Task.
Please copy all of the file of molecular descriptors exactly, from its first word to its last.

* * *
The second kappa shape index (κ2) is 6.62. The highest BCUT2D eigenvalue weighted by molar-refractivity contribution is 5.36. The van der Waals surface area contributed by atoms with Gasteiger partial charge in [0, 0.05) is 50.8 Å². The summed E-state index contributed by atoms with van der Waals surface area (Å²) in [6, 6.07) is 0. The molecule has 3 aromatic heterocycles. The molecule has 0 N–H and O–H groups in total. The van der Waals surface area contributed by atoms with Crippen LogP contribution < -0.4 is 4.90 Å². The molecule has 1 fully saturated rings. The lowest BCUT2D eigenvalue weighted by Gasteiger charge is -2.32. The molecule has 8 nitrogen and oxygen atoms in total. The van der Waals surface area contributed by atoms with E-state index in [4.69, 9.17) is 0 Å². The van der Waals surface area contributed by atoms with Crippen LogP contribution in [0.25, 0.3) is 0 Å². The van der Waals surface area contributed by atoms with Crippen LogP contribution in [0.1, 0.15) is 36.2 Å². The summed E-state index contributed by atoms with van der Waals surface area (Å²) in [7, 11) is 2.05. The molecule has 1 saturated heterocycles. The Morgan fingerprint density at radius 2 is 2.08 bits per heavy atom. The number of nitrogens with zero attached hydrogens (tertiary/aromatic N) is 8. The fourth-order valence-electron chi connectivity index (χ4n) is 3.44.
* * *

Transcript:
The second kappa shape index (κ2) is 6.62. The highest BCUT2D eigenvalue weighted by molar-refractivity contribution is 5.36. The van der Waals surface area contributed by atoms with Gasteiger partial charge in [0, 0.05) is 50.8 Å². The summed E-state index contributed by atoms with van der Waals surface area (Å²) in [6, 6.07) is 0. The molecule has 3 aromatic heterocycles. The molecule has 0 N–H and O–H groups in total. The van der Waals surface area contributed by atoms with Crippen LogP contribution < -0.4 is 4.90 Å². The molecule has 1 fully saturated rings. The lowest BCUT2D eigenvalue weighted by Gasteiger charge is -2.32. The molecule has 8 nitrogen and oxygen atoms in total. The van der Waals surface area contributed by atoms with E-state index in [4.69, 9.17) is 0 Å². The van der Waals surface area contributed by atoms with Crippen LogP contribution in [0.25, 0.3) is 0 Å². The van der Waals surface area contributed by atoms with Crippen LogP contribution in [0.1, 0.15) is 36.2 Å². The summed E-state index contributed by atoms with van der Waals surface area (Å²) in [7, 11) is 2.05. The molecule has 1 saturated heterocycles. The Morgan fingerprint density at radius 2 is 2.08 bits per heavy atom. The number of nitrogens with zero attached hydrogens (tertiary/aromatic N) is 8. The fourth-order valence-electron chi connectivity index (χ4n) is 3.44.